1. A Midsummer Night's Dream - Look at the presentation of the play within the ...

    'And finds his trusty Thisbe's mantle slain; Whereat with blade, with bloody blameful blade, He bravely broach'd his boiling bloody breast And Thisbe, tarrying in mulberry shade, His dagger drew, and died. For all the rest, Let Lion, Moonshine, Wall, and lovers twain, At large discourse while here they do remain'.

  2. Threepenny opera plot

    Mr Peachum hatches a plan to frame Macheath thus getting him caught and sentenced to death, however Polly comments that his plan will not prevail, creating a strange relief in the audience as they find themselves wanting Mac to escape.

  1. Crucible plot

    He refuses to this 'compromise' and instigates a petition which he produces to the judge signed by ninety one villagers stating their belief in innocence of all that were accused; shortly after, furious, Danforth demands that all who signed were to be arrested too.

  2. Performance StudiesCoursework DramaYear 1

    This shows the audience that she feels the lifts walls moving in on her. I think our use of proxemics were probably the strongest element of our piece especially when we got the time right when moving with in the space, I don't think the scene would have been very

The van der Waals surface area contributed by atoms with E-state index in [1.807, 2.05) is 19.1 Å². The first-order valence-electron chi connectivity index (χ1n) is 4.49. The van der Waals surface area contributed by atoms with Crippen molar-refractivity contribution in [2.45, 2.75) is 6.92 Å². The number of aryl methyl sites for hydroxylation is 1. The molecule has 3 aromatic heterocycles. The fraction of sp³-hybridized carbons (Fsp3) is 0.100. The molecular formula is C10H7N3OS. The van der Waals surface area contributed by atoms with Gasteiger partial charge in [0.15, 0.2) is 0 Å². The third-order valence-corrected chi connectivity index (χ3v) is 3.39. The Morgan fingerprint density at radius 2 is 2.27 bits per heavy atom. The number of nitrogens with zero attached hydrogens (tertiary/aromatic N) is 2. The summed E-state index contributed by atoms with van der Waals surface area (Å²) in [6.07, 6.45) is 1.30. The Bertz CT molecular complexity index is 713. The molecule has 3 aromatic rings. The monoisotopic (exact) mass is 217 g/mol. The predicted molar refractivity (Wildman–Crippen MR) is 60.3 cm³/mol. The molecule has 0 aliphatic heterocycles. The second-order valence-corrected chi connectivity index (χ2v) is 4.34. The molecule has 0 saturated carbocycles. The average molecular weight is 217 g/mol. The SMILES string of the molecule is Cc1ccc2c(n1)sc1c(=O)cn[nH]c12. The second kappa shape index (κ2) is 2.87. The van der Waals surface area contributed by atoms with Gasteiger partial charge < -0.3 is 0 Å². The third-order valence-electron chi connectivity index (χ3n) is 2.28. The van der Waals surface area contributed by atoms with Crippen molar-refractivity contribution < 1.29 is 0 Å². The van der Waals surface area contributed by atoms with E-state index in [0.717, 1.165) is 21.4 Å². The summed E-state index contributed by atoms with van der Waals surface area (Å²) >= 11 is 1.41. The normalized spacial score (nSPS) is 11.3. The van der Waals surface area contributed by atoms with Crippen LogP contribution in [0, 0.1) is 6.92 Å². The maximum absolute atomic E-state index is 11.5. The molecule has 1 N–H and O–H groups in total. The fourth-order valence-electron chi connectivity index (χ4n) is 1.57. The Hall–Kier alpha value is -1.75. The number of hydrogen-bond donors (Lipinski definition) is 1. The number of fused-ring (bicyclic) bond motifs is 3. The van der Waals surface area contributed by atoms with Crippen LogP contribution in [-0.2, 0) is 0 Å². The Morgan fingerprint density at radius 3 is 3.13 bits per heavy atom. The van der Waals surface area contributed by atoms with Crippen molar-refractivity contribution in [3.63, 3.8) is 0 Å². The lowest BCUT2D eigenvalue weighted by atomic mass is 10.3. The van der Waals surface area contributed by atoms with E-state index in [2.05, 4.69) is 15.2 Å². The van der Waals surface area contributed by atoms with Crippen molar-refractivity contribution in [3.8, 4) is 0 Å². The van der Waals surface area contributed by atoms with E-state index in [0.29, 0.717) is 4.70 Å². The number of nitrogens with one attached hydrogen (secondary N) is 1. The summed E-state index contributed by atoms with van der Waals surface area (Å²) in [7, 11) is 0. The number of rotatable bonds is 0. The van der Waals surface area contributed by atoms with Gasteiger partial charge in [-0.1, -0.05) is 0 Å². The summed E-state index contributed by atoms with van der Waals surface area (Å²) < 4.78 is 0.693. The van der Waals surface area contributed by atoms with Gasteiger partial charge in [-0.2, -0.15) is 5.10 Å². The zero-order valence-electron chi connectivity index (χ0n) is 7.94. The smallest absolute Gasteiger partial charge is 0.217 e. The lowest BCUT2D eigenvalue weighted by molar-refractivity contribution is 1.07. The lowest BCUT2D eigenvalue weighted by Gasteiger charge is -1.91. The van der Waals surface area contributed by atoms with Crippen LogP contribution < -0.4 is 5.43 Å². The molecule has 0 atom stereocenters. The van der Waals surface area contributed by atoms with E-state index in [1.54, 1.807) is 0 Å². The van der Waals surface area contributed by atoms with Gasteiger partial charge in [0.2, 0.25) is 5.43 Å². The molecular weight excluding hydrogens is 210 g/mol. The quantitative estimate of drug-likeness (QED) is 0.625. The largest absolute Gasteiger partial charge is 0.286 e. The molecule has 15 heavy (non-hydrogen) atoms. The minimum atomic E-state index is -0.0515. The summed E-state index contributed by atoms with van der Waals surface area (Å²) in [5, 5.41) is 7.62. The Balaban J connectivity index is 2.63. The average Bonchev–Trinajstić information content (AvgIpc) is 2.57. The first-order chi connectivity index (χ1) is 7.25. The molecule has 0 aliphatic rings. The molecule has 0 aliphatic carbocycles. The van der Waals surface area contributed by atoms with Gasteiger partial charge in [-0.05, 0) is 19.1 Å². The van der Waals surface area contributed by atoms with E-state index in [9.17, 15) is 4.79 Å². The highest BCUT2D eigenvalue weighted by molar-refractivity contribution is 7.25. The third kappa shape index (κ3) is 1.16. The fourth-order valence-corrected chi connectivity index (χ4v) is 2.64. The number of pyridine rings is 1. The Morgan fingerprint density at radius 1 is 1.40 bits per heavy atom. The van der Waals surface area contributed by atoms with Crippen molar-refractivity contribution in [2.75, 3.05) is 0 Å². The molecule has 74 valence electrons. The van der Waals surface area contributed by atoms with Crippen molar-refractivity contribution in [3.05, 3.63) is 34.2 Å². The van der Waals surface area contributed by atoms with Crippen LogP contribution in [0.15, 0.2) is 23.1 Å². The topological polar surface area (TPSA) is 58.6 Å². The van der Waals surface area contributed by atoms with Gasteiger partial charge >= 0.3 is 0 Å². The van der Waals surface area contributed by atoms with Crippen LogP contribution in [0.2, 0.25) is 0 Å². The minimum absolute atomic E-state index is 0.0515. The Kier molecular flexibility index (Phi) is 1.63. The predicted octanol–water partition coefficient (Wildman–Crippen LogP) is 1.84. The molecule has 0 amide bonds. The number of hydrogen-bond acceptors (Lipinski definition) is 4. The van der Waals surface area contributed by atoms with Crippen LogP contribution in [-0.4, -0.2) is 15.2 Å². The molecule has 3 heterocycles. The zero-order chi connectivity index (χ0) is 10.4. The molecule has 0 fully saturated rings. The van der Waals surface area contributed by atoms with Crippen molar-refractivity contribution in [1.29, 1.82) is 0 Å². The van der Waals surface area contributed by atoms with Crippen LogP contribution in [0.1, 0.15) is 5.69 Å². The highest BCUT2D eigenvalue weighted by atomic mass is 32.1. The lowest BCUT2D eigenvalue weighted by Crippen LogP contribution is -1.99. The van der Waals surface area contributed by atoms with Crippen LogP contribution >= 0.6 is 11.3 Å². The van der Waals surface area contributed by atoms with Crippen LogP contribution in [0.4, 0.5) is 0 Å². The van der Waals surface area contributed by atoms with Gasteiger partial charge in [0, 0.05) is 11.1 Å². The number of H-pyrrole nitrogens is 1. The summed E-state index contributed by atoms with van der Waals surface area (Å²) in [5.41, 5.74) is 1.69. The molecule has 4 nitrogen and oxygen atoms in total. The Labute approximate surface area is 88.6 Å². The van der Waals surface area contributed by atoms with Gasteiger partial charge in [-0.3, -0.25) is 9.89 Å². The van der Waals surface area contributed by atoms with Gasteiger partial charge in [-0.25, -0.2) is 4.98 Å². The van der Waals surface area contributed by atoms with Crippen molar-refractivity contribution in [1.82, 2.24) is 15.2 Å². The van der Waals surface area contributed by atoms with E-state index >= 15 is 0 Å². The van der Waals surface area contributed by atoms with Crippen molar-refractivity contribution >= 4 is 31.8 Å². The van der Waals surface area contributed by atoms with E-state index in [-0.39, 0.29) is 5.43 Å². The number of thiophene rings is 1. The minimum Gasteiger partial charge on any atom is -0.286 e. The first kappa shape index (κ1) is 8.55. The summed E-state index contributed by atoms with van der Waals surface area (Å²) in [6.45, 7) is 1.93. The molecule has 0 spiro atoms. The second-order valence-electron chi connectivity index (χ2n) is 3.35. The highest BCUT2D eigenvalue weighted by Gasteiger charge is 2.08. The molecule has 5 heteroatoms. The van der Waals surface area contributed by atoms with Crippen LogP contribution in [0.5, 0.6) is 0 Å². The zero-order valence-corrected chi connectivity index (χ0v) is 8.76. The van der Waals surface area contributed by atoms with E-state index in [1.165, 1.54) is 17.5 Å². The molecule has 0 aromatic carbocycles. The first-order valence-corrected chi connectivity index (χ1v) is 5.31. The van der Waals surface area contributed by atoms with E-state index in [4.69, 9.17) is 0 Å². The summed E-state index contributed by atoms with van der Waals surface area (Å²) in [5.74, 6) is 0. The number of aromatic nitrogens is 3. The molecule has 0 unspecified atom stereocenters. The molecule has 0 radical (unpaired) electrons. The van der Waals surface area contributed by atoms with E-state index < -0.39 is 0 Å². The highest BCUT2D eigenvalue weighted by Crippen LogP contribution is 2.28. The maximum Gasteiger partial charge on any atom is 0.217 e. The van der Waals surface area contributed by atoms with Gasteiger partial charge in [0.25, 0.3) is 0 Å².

1. Aim: To explore the ways in which ArthurMiller makes the ending of Act 1 ...

    In the play Reverend Parris fears his girls are bewitched. At the beginning of Act one he find the girls dancing in the forest and so summons. Parris is talking to Reverend Hale and expert in seeking out bewitched. The extract from act one begins with Parris stating how He

  2. Show How Hall Manipulates tension and conflict in the Long, Short and the Tall

    As well as being able to reduced tension, Willis Hall can create it; one of these ways is through the group's radio. Even in the most relaxed scene in The Long and the Short and the Tall, Willis Hall always has slight tension existing in the background with Whitaker: 'WHITAKER:

  • Over 160,000 pieces
    of student written work
  • Annotated by
    experienced teachers
  • Ideas and feedback to
    improve your own work